Here’s How You Can Participate in the Virtual National Day of Silence Today
Friday is the 25th anniversary of the National Day of Silence, a student-led demonstration in which LGBTQ students and allies take a vow of silence to protest the harassment and discrimination of LGBTQ people in schools. University of Virginia students started this event in 1996 as part of a class assignment on non-violent protests, and the event has continued every April since.
High schools and universities across the counties may now be closed, but students can join a virtual event the Gay, Lesbian & Straight Education Network (GLSEN) is hosting on Friday by registering online or downloading a planning guide to organize their own Virtual Day of Silence. Participants can honor this day by changing their profile photos on social media with the “Day of Silence” frame and posting a photo or video telling your friends and family why you’re choosing to be silent using templates included in the planning guide or creating your own.
Melanie Willingham-Jaggers, GLSEN’s Deputy Executive Director, told Supermajority News that there are many good reasons for people to take part in the Day of Silence from home.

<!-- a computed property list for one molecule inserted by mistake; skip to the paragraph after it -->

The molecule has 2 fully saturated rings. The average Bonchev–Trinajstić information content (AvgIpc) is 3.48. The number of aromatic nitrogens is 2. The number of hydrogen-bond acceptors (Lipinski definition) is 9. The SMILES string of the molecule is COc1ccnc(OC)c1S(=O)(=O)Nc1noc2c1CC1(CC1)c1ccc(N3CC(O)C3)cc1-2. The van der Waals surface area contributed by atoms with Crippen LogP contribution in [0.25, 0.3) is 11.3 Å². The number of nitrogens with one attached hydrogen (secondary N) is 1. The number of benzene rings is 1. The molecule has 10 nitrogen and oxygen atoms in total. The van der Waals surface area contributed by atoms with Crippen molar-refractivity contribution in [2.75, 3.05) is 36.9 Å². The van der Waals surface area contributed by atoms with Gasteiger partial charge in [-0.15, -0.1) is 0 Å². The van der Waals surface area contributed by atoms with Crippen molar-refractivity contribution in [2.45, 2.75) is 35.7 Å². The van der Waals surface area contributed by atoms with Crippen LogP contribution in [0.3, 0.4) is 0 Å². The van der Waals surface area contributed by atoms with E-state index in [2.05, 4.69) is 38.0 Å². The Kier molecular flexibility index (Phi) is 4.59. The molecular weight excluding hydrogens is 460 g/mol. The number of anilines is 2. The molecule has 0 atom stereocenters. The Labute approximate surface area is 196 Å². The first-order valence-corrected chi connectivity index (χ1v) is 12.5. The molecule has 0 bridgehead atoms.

“Four in five LGBTQ students don’t see positive LGBTQ representation in their curriculum, eight in 10 experience anti-LGBTQ verbal harassment, and over a third miss school for feeling unsafe or uncomfortable,” Willingham-Jaggers said. “We have students that cannot learn because they do not feel safe. Participating in the Day of Silence advocates for safe and inclusive policies and representation in curriculum.”
They added that students tell them that what they want more than anything during this pandemic is to have something to look forward to. With pride and other LGBTQ celebrations being canceled all over the globe, the continuation of this event sends a message that community is still important. Willingham-Jaggers said that GLSEN is on track to surpass last year’s registration numbers.
Among other things to consider on National Day of Silence is the fact that LGBTQ+ people are at risk of experiencing harm and homophobia during the coronavirus pandemic. Transgender people, whose hate-crime-related deaths have increased in recent years, are especially vulnerable during a national crisis.
“As complicated as life is for everyone right now, things can be exponentially more complicated for transgender people,” Charlie Arrowood, a New York attorney who specializes in transgender issues, told Supermajority News. “Many trans people don’t go to the doctor when they need to or even for routine care even when we’re not in the midst of a global pandemic. There are lots of reasons for this—you don’t have the energy to answer irrelevant and inappropriate questions about your body or educate your provider; you don’t want to be called the wrong thing just because you haven’t had a legal name change; you can’t afford to update your documents because you are unemployed because you haven’t updated your documents (it’s a cycle).”
For more information on how to participate in the National Day of Silence, visit the GLSN website.